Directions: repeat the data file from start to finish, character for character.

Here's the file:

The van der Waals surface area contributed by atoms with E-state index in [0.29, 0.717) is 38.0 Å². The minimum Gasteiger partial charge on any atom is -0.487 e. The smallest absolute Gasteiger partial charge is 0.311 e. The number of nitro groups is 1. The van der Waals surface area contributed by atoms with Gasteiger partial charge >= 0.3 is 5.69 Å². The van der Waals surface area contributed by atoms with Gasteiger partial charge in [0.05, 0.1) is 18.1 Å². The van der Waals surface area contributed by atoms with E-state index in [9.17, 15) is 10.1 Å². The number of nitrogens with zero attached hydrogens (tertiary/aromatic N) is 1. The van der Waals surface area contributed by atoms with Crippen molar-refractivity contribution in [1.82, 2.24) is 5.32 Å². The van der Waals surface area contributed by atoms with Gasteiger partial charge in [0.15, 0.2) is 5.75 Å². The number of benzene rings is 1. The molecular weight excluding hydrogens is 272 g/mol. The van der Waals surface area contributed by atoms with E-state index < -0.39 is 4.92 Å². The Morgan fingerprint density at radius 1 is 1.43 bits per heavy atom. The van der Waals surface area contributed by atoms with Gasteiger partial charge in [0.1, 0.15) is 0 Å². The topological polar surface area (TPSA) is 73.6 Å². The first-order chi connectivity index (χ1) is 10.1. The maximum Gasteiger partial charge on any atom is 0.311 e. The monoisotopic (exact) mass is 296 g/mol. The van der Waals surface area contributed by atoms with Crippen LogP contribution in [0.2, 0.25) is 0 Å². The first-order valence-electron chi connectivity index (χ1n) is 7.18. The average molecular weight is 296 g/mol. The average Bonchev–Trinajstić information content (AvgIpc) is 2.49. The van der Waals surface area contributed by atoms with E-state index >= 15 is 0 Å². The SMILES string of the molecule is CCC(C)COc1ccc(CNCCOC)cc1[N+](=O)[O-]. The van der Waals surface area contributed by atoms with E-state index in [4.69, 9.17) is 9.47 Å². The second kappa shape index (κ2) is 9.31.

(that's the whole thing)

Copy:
The van der Waals surface area contributed by atoms with E-state index in [0.29, 0.717) is 38.0 Å². The minimum Gasteiger partial charge on any atom is -0.487 e. The smallest absolute Gasteiger partial charge is 0.311 e. The number of nitro groups is 1. The van der Waals surface area contributed by atoms with Gasteiger partial charge >= 0.3 is 5.69 Å². The van der Waals surface area contributed by atoms with Gasteiger partial charge in [0.05, 0.1) is 18.1 Å². The van der Waals surface area contributed by atoms with E-state index in [9.17, 15) is 10.1 Å². The number of nitrogens with zero attached hydrogens (tertiary/aromatic N) is 1. The van der Waals surface area contributed by atoms with Crippen molar-refractivity contribution in [1.82, 2.24) is 5.32 Å². The van der Waals surface area contributed by atoms with Gasteiger partial charge in [0.15, 0.2) is 5.75 Å². The number of benzene rings is 1. The molecular weight excluding hydrogens is 272 g/mol. The van der Waals surface area contributed by atoms with E-state index < -0.39 is 4.92 Å². The Morgan fingerprint density at radius 1 is 1.43 bits per heavy atom. The van der Waals surface area contributed by atoms with Gasteiger partial charge in [0.1, 0.15) is 0 Å². The topological polar surface area (TPSA) is 73.6 Å². The first-order chi connectivity index (χ1) is 10.1. The maximum Gasteiger partial charge on any atom is 0.311 e. The monoisotopic (exact) mass is 296 g/mol. The van der Waals surface area contributed by atoms with Crippen LogP contribution in [0.2, 0.25) is 0 Å². The first-order valence-electron chi connectivity index (χ1n) is 7.18. The average molecular weight is 296 g/mol. The average Bonchev–Trinajstić information content (AvgIpc) is 2.49. The van der Waals surface area contributed by atoms with E-state index >= 15 is 0 Å². The SMILES string of the molecule is CCC(C)COc1ccc(CNCCOC)cc1[N+](=O)[O-]. The van der Waals surface area contributed by atoms with E-state index in [4.69, 9.17) is 9.47 Å². The second kappa shape index (κ2) is 9.31.